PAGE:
A couple of weeks ago I started writing my post for today, and said, I need to think more on this before I put it out there. So I put it aside, and didn’t get back to it right away because I’m an all-or-nothing kind of gal. As in, I can only focus well on one thing at a time and I had a pretty big thing to focus on: I finished my ninth novel on Monday morning. May I qualify that? I finished my ninth novel, but the first two were practice novels, and I never sent them out. (But now that I’ve typed that out loud, I wonder why I so easily discount those two just because they haven’t been published.)

Number nine is a mess. It’s quite possibly the messiest first draft I’ve ever written. The Intruder is something new for me: a suspense novel without a hint of supernatural in it, and I’m not ashamed to tell you that it has been a little difficult to switch gears. It’s not like I’ve only written supernatural stories. Fully half of my published short stories are straight crime, i.e. contain nothing surreal or supernatural, and those first two “practice” novels didn’t contain any supernatural elements, either. But when my third novel (first one published), Isabella Moon, which was all about the ghosts, sold for actual money, I figured I should stick with what worked. I didn’t look back until about a year ago.

Writing about ghosts and demons is enjoyable to me. It’s fantasy. An escape. As writers—may I speak for us all here?—we spend lots of time in alternate realities. For me, at least, it’s not much of a stretch to envision realities in which the presence of perceivable ghosts is not only possible, but probable. And why not? There’s certainly a market for it.

Why write something different this time? I wanted to try something new, and my muse said, “Let’s go for it.”

I was struck by something the estimable James Scott Bell said in his January 29th post (in fact, the entire post was very timely for me):

“One of the nice things about short fiction is that you can get an idea and just start hitting the keys to see what happens. It’s fun. You can write whatever the heck you want to, without a huge expenditure of time.”

That feels very true to me about short stories. They’re low risk. If a new story in a new genre works out, you’ve just opened up a new door for yourself with attendant readers. On the other hand, if you’ve written five thousand words of uneditable dreck, it’s only cost you a few hours’ commitment. No big deal, and you’ve (it is to be hoped) had a good time. Hello, one night stand of the writing life.

But thinking about making such a big jump from one genre of novels to another was, dare I say, hard for me. In fact, it slowed my writing down considerably because I was afraid of screwing it up. Of looking like an idiot. I don’t like to admit it when things are hard. (Insert years of therapy here.) It felt BIG.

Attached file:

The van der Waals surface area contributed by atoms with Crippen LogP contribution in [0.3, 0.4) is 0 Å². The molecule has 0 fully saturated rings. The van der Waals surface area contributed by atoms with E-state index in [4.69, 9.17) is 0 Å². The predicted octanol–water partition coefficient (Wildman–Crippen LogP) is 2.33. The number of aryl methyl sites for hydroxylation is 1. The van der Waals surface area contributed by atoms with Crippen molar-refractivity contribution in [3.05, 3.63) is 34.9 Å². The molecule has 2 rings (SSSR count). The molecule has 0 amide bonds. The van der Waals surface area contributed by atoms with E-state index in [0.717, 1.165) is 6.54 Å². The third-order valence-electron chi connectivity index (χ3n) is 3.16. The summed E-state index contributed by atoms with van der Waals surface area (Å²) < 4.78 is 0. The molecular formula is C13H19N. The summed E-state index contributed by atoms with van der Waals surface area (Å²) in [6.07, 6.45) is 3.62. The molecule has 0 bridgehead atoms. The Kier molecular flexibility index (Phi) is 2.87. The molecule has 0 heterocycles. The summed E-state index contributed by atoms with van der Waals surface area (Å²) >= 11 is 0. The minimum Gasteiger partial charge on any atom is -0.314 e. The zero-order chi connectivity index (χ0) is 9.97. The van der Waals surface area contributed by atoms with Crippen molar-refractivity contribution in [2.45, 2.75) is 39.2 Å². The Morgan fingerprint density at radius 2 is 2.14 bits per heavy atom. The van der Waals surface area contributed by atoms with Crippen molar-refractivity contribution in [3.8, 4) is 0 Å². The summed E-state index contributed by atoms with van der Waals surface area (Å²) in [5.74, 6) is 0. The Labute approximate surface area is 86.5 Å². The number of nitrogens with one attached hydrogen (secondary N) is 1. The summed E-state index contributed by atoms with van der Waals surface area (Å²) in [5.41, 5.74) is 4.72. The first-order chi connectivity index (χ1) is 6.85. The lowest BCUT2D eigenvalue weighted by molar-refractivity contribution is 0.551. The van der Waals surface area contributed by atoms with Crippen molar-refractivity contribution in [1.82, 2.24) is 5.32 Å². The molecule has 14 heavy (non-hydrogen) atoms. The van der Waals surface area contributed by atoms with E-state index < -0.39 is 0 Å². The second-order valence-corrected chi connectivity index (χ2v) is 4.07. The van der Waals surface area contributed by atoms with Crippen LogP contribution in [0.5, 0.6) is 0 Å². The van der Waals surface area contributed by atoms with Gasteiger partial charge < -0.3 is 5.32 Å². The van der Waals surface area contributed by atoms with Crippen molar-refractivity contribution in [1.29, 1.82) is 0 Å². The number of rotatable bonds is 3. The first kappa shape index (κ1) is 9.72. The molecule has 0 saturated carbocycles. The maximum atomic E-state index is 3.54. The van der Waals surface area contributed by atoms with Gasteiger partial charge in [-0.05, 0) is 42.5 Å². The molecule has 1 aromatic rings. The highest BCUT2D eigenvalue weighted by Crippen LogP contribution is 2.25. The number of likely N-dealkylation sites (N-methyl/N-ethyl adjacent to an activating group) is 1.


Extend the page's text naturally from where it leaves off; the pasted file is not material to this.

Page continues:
On the one hand, it is big. I just spent most of a year writing something very new for me. One hundred and five thousand words of new. If I thought of myself as a brand—and, seriously, I have a very hard time with that concept—then this book would be considered off-brand. My answer to that is that all of my published books are similarly suspenseful mysteries, it’s just that they also contain ghosts. How that plays with the buyer for Barnes and Noble, I’m not sure. Marketing myself as a part of a category has never been my forté, and you don’t even want to get me to hop onto my literary vs. commercial fiction soapbox. (Literary fiction is just a genre. Way too many MFA programs are still teaching people to write for Esquire magazine, circa 1972. The End.) But I digress.

On the other hand…really? I’m a writer. The words I put on the page are just words and ideas. Not pearls of wisdom or gold bricks. They aren’t even fully formed until I play with them and shape them into something readable. Writers who think that every word they spew out, or squirt out, or precisely place with the tiniest, cutest pair of word tweezers in the world is some precious, permanent thing are delusional. We are creating. Playing. And if we don’t write what we want to write (again, thanks, JSB and Mr. Bradbury), then it’s our own fault and shame on us.

Here I am, in between hands. Today I print out the manuscript to see it on paper. That’s my first step of editing. You can’t edit a blank page, but you certainly can edit four hundred pages with words on them. Wish me luck.

As I was working on this, I read a post on Facebook (I know. I get distracted.) that asked if writers found it hard to talk publicly about their writing, and I had to laugh at how many people said, “Oh, I just couldn’t.” I love that TKZ folks talk openly and honestly about their work and experiences. It’s very refreshing.

So that’s my vein-slicing for today. What about you? What’s the biggest, most public risk you’ve taken as a writer?

 

 

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To Count or Not to Count (Words, that is)

Because* I’m a writer who is thisclose to completing the draft of her next novel, I was telling someone today about how many words I wrote when I went off on a writing retreat this past weekend. (I know, I know. Another writer talking about her book. You’re yawning already. But do try to stay awake, because I promise I do have a point. And a question for you.) It’s the second January in a row I ran away from home for a weekend to write, and while I can’t yet call it a tradition or habit, I think I shall make it both.